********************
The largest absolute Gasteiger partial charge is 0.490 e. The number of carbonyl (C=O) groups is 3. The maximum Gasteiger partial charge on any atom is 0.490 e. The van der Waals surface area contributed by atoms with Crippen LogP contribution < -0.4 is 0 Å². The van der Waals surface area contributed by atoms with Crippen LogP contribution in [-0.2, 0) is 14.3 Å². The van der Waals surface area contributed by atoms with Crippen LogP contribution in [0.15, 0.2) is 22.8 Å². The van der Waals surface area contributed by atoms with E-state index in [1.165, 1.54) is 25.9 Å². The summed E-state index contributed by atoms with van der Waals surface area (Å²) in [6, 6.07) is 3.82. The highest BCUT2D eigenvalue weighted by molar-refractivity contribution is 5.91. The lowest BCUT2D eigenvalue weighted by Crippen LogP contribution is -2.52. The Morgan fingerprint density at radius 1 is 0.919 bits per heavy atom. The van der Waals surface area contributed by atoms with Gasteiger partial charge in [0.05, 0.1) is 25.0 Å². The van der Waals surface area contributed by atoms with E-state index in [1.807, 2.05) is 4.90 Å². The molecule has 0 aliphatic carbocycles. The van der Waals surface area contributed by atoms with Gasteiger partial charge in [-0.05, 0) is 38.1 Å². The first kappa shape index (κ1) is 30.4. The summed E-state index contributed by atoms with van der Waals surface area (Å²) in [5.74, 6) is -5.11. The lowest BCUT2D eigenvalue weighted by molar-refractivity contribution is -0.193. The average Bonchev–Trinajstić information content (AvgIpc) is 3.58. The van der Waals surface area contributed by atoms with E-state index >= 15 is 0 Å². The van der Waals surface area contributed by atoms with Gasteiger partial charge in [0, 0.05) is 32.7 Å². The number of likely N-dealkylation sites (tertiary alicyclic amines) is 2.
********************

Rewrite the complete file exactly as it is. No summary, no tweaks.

The largest absolute Gasteiger partial charge is 0.490 e. The number of carbonyl (C=O) groups is 3. The maximum Gasteiger partial charge on any atom is 0.490 e. The van der Waals surface area contributed by atoms with Crippen LogP contribution < -0.4 is 0 Å². The van der Waals surface area contributed by atoms with Crippen LogP contribution in [-0.2, 0) is 14.3 Å². The van der Waals surface area contributed by atoms with Crippen LogP contribution in [0.15, 0.2) is 22.8 Å². The van der Waals surface area contributed by atoms with E-state index in [1.165, 1.54) is 25.9 Å². The summed E-state index contributed by atoms with van der Waals surface area (Å²) in [6, 6.07) is 3.82. The highest BCUT2D eigenvalue weighted by molar-refractivity contribution is 5.91. The lowest BCUT2D eigenvalue weighted by Crippen LogP contribution is -2.52. The Morgan fingerprint density at radius 1 is 0.919 bits per heavy atom. The van der Waals surface area contributed by atoms with Gasteiger partial charge in [0.05, 0.1) is 25.0 Å². The van der Waals surface area contributed by atoms with E-state index in [1.807, 2.05) is 4.90 Å². The molecule has 0 aliphatic carbocycles. The van der Waals surface area contributed by atoms with Gasteiger partial charge in [-0.05, 0) is 38.1 Å². The first kappa shape index (κ1) is 30.4. The summed E-state index contributed by atoms with van der Waals surface area (Å²) in [5.74, 6) is -5.11. The lowest BCUT2D eigenvalue weighted by molar-refractivity contribution is -0.193. The average Bonchev–Trinajstić information content (AvgIpc) is 3.58. The van der Waals surface area contributed by atoms with E-state index >= 15 is 0 Å². The van der Waals surface area contributed by atoms with Gasteiger partial charge in [0, 0.05) is 32.7 Å². The number of likely N-dealkylation sites (tertiary alicyclic amines) is 2.